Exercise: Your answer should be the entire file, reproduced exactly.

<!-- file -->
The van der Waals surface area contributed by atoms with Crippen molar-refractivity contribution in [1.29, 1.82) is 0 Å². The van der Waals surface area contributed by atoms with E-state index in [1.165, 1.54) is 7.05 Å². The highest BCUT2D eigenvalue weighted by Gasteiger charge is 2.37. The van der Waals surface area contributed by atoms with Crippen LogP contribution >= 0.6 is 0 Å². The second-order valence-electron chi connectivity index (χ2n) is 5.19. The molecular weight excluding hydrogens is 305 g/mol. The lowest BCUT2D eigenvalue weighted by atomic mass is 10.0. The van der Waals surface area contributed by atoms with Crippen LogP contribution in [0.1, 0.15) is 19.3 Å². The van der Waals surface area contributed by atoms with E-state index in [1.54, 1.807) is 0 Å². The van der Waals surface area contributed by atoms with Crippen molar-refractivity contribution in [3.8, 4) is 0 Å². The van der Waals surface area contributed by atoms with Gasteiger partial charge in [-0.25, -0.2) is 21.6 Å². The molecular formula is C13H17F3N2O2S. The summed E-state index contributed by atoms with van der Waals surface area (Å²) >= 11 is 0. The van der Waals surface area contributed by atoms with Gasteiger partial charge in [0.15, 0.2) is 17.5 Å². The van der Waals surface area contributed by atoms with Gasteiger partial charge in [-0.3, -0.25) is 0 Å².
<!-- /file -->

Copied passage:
The van der Waals surface area contributed by atoms with Crippen molar-refractivity contribution in [1.29, 1.82) is 0 Å². The van der Waals surface area contributed by atoms with E-state index in [1.165, 1.54) is 7.05 Å². The highest BCUT2D eigenvalue weighted by Gasteiger charge is 2.37. The van der Waals surface area contributed by atoms with Crippen LogP contribution >= 0.6 is 0 Å². The second-order valence-electron chi connectivity index (χ2n) is 5.19. The molecular weight excluding hydrogens is 305 g/mol. The lowest BCUT2D eigenvalue weighted by atomic mass is 10.0. The van der Waals surface area contributed by atoms with Crippen LogP contribution in [0.1, 0.15) is 19.3 Å². The van der Waals surface area contributed by atoms with E-state index in [1.54, 1.807) is 0 Å². The van der Waals surface area contributed by atoms with Crippen molar-refractivity contribution in [3.8, 4) is 0 Å². The van der Waals surface area contributed by atoms with Gasteiger partial charge in [-0.25, -0.2) is 21.6 Å². The molecular formula is C13H17F3N2O2S. The summed E-state index contributed by atoms with van der Waals surface area (Å²) >= 11 is 0. The van der Waals surface area contributed by atoms with Gasteiger partial charge in [0.15, 0.2) is 17.5 Å². The van der Waals surface area contributed by atoms with Gasteiger partial charge in [-0.3, -0.25) is 0 Å².